With this in mind the viewer can assume the narrative behind this particular memory. In a bibliography by Gail Levin, the location of Chop Suey is described, “…the setting recalled the inexpensive, second floor Chinese restaurant the Hoppers had been frequenting in Columbus Circle”. This might explain the primary focus on the woman (possibly his wife, Jo) and the dullness of the surroundings. If it was a place Edward Hopper had frequently visited then there would be no reason to concentrate on the surroundings, but rather the moment of the scene.
A bumper played on the cable channel Turner Classic Movies, titled The Sunny Side of Life, was inspired by Chop Suey and other Hopper paintings.
- Chop Suey at The Art Institute in Chicago
- High Resolution Image of Chop Suey
- "Hopper" in Smithsonian Magazine
- Oral history interview with Edward Hopper. 1959 June 17. Archives of American Art, Smithsonian Institution.
- Renner, G. Rolf. Hopper. Cologne: Taschen, 2002.
- Troyen, Carol. “It was never about the food.” Magazine Antiques 183, no 3 (Spring 2016): 102-109.
- Updike, John. Still looking: essays on American art: Hopper’s Polluted Silence. New York: Knopf, 2005.
- “Edward Hopper Master of Silence” USA Today Magazine 136, no. 2752 (Jan2008); 34-46.
- Levin, Gail. Edward Hopper: An Intimate Biography. Los Angeles: University of California Press, 1995.
- ^Anfam, David: "Edward Hopper.", page 39. Tate Publishing, 2004.
- ^Berman, Avis: "Hopper."
- ^Hopper, Notes on Painting,150.
- ^Renner, Hopper, 65.
- ^Troyen, It was never about the food, 102.
- ^Updike, Hopper's Polluted Silence, 188.
- ^Edward Hopper Master of Silence.
- ^Levin, Edward Hopper: An Intimate Biography, 221.
Edward Hopper was born in 1882, in NY, into a middle class family. From 1900 to 1906 he studied at the NY School of Art, and while in school, shifted from illustration to works of fine art. Upon completing his schooling, he worked as an illustrator for a short period of time; once this career path ended, he made three international trips, which had a great influence on the future of his work, and the type of art he would engage in during the course of his career. He made three trips to Europe between 1906 and 1910. In retrospect, Europe meant France, and more specifically, Paris, for Edward Hopper. This city , its architecture, light, and art tradition, decisively affected his development.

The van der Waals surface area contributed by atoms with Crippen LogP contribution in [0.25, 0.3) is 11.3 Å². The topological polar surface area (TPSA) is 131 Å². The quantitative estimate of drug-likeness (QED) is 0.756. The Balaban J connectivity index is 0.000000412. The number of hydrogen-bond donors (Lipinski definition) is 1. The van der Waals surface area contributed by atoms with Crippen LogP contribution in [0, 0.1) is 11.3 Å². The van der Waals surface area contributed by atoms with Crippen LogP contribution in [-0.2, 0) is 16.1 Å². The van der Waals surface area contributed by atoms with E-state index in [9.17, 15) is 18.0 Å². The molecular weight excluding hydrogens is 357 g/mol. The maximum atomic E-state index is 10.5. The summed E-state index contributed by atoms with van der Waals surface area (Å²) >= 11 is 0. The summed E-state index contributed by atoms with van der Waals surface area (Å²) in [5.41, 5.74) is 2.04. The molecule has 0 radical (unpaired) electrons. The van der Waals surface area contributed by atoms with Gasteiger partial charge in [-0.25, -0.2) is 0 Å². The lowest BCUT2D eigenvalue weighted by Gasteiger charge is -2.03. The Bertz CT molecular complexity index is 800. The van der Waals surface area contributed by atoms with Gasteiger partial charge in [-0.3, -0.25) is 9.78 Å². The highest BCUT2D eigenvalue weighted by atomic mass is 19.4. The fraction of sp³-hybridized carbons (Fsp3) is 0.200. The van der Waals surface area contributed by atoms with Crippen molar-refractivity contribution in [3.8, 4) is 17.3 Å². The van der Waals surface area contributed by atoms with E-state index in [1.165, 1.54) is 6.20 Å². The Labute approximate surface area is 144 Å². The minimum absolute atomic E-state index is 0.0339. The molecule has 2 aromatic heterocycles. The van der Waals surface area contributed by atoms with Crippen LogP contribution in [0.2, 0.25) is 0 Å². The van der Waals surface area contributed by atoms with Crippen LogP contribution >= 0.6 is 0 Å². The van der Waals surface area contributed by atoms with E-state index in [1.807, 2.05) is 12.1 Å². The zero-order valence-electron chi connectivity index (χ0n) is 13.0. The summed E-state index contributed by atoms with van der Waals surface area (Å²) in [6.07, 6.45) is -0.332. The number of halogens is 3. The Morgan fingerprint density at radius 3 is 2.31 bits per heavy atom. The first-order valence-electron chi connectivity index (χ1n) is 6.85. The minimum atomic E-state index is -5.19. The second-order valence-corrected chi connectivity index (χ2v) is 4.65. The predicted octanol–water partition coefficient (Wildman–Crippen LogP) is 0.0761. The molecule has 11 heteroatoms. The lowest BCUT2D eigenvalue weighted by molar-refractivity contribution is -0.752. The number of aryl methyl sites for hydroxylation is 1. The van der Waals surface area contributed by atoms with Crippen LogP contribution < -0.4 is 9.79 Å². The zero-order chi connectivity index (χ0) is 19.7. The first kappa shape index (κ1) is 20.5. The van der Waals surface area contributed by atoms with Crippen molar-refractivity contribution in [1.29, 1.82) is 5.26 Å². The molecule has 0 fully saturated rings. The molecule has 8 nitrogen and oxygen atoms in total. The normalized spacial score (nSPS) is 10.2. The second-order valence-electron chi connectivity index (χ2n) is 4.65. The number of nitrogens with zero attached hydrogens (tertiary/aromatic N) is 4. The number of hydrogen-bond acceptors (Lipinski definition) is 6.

When he arrived in 1906, Paris was the artistic center of the Western world; no other city was as important for the development of modern art. The move toward abstract painting was already underway; Cubism had begun. There, in 1907, Picasso painted his legendary Les Demoiselles d'Avignon. Hopper, however, later maintained that when he was in Paris he never heard of Picasso, who was to become so important for the development of modern literature. For Hopper, the encounter with Impressionism was decisive. The light in these paintings and the thematic treatment of architecture and nature particularly attracted him and were to influence all of his work. His reaction to the Impressionists is directly reflected in his own art. He forgot the dark, Old Master-like interiors of his New York student days, when he was influenced mainly by the great European artists - Francisco Goya, Caravaggio, El Greco, and Diego Velazquez. The influence of Impressionists, such as Monet, Cezanne, and van Gogh is directly reflected in his own art. His palette lit up and he began to paint with light and quick strokes. Even in 1962, he could say, "I think I'm still an Impressionist."
In 1910 Hopper returned to the United States, never to leave North America again. During the 1910s, Edward Hopper struggled quite a bit to gain any recognition for the works he had created. During this period a number of his works were distributed through various shows and exhibits in New York, but very little, if any attention, was given to his pieces. Oil painting was a focal point of the work he had done, but a majority of the sales he made during this period, was for works he had created doing etching work and murals.
At the age of 37, Edward Hopper received his first open invitation to do a one person exhibit, featuring some of this finest pieces of art. 16 pieces of his work were shown at the Whitney Club, and although none of the pieces were sold at this exhibit, it did point his career in a new direction, it got his art work out to the general public, and he became a more notable name in the type of work and the art forms which he most wanted to focus his career on, for the future works he would create.
A few years later, Edward Hopper found his career had taken a turn for the better, and he was doing well in sales, and financially with the works he had created. He was invited to do a second one person exhibit, to feature new works, and to create a buzz about the work he had created in recent years. The Frank KM Rehn Gallery in NYC, was where this second exhibit took place, and it received far more attention and a much larger crowd, due to the location where the exhibit was taking place, and also because of the fact that more people were now aware of the works Edward Hopper had created.